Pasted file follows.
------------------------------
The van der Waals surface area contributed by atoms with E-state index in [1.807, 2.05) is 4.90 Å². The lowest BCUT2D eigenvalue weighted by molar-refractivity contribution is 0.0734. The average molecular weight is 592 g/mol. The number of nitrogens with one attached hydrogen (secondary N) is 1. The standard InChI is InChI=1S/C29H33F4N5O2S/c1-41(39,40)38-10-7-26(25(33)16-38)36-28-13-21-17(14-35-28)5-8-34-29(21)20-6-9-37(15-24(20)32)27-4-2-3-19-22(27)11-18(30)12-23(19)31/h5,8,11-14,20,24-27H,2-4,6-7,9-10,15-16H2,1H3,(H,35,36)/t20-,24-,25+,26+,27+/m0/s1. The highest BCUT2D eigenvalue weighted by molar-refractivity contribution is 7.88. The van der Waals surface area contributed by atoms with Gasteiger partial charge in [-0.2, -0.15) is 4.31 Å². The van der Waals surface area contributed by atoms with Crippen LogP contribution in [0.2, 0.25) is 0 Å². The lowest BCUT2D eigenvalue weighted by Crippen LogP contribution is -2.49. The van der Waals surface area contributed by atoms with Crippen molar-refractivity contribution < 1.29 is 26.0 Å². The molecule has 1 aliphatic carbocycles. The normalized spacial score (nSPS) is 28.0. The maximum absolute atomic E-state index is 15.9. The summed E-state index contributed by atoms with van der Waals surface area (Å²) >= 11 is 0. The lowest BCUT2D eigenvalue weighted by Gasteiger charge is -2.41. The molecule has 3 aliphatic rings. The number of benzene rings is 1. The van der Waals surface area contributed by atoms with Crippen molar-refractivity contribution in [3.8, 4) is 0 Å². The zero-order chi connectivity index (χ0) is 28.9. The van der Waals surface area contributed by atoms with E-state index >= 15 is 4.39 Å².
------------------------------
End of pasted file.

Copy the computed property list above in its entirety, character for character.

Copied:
The van der Waals surface area contributed by atoms with E-state index in [1.807, 2.05) is 4.90 Å². The lowest BCUT2D eigenvalue weighted by molar-refractivity contribution is 0.0734. The average molecular weight is 592 g/mol. The number of nitrogens with one attached hydrogen (secondary N) is 1. The standard InChI is InChI=1S/C29H33F4N5O2S/c1-41(39,40)38-10-7-26(25(33)16-38)36-28-13-21-17(14-35-28)5-8-34-29(21)20-6-9-37(15-24(20)32)27-4-2-3-19-22(27)11-18(30)12-23(19)31/h5,8,11-14,20,24-27H,2-4,6-7,9-10,15-16H2,1H3,(H,35,36)/t20-,24-,25+,26+,27+/m0/s1. The highest BCUT2D eigenvalue weighted by molar-refractivity contribution is 7.88. The van der Waals surface area contributed by atoms with Gasteiger partial charge in [-0.2, -0.15) is 4.31 Å². The van der Waals surface area contributed by atoms with Crippen LogP contribution in [0.2, 0.25) is 0 Å². The lowest BCUT2D eigenvalue weighted by Crippen LogP contribution is -2.49. The van der Waals surface area contributed by atoms with Crippen molar-refractivity contribution < 1.29 is 26.0 Å². The molecule has 1 aliphatic carbocycles. The normalized spacial score (nSPS) is 28.0. The maximum absolute atomic E-state index is 15.9. The summed E-state index contributed by atoms with van der Waals surface area (Å²) >= 11 is 0. The lowest BCUT2D eigenvalue weighted by Gasteiger charge is -2.41. The molecule has 3 aliphatic rings. The number of benzene rings is 1. The van der Waals surface area contributed by atoms with Crippen molar-refractivity contribution in [3.8, 4) is 0 Å². The zero-order chi connectivity index (χ0) is 28.9. The van der Waals surface area contributed by atoms with E-state index >= 15 is 4.39 Å².